It was an ideal church. After a thorough investigation in order to choose the best location, the building committee had finally decided on a prominent corner in a rapidly growing community. l1lis same committee had also worked tirelessly to erect a beautiful, though not extravagant, edifice which would serve all the needs of the congregation. The consistory, knowing that the structure was only the means to the end, was faithful in seeing that the true doctrine was preached from the pulpit. The pastor labored conscientiously to proclaim the whole counsel of God in an interesting and fervent manner. The evangelization committee had conducted a systematic canvass of the area, with enthusiastic support from many members.
As a result. one Sabbath morning Mr. and Mrs. Pinanski ventured into the church for the morning service, which had been changed from the customary hour of 9:30 to 11:00 in order to appeal to the community. As it happened, the sanctuary was quite full when they entered, and they had to be seated on folding chairs in the aisle. The ushers, in the confusion, had neglected to give them hymnals. So during the singing of the Psalms and hymns—all of which were unfamiliar to them—they had to stand in awkward silence. No one thought of passing them a book or even sharing one with them.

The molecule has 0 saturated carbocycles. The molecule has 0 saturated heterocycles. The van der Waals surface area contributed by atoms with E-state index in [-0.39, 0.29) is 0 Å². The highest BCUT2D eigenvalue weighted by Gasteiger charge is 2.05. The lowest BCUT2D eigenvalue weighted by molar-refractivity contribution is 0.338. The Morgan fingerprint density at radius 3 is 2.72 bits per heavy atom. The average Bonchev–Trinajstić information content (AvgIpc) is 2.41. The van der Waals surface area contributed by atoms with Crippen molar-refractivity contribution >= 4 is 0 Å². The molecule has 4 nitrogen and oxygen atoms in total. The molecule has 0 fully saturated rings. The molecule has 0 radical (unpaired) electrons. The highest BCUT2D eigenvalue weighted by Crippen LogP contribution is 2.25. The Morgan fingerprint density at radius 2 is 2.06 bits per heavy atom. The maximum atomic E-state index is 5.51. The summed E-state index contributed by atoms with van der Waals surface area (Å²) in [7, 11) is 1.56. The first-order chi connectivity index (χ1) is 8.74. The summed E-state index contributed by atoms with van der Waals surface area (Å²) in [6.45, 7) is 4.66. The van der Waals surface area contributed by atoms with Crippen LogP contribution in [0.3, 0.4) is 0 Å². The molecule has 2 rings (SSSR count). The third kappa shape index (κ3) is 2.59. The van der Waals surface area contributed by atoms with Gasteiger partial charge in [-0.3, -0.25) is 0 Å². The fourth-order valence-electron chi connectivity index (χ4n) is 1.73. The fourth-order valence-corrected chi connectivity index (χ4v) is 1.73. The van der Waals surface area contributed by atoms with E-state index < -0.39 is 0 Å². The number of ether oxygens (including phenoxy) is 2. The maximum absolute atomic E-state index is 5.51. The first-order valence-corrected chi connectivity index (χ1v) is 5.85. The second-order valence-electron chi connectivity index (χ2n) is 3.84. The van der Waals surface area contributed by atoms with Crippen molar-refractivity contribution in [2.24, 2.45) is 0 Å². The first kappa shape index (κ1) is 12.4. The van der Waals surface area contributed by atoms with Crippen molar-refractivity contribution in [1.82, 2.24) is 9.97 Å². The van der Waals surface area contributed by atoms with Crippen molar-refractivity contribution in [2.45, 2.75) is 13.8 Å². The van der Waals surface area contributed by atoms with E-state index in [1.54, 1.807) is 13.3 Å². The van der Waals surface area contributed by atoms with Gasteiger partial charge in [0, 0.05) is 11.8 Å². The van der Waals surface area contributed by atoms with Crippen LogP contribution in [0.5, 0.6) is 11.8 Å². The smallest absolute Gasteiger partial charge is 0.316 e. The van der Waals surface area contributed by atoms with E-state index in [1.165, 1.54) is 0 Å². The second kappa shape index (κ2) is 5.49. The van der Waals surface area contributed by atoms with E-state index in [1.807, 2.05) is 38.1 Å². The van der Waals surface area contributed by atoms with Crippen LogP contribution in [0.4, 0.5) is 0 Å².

At the conclusion of the service, which they enjoyed even though many aspects were strange to them, they turned to smile at the people to their right. However, their neighbors were already busily engaged in conversation with their friends in the row behind them. The Pinanskis, a friendly though not aggressive couple, then turned to their neighbors on the left. Again they met with backs.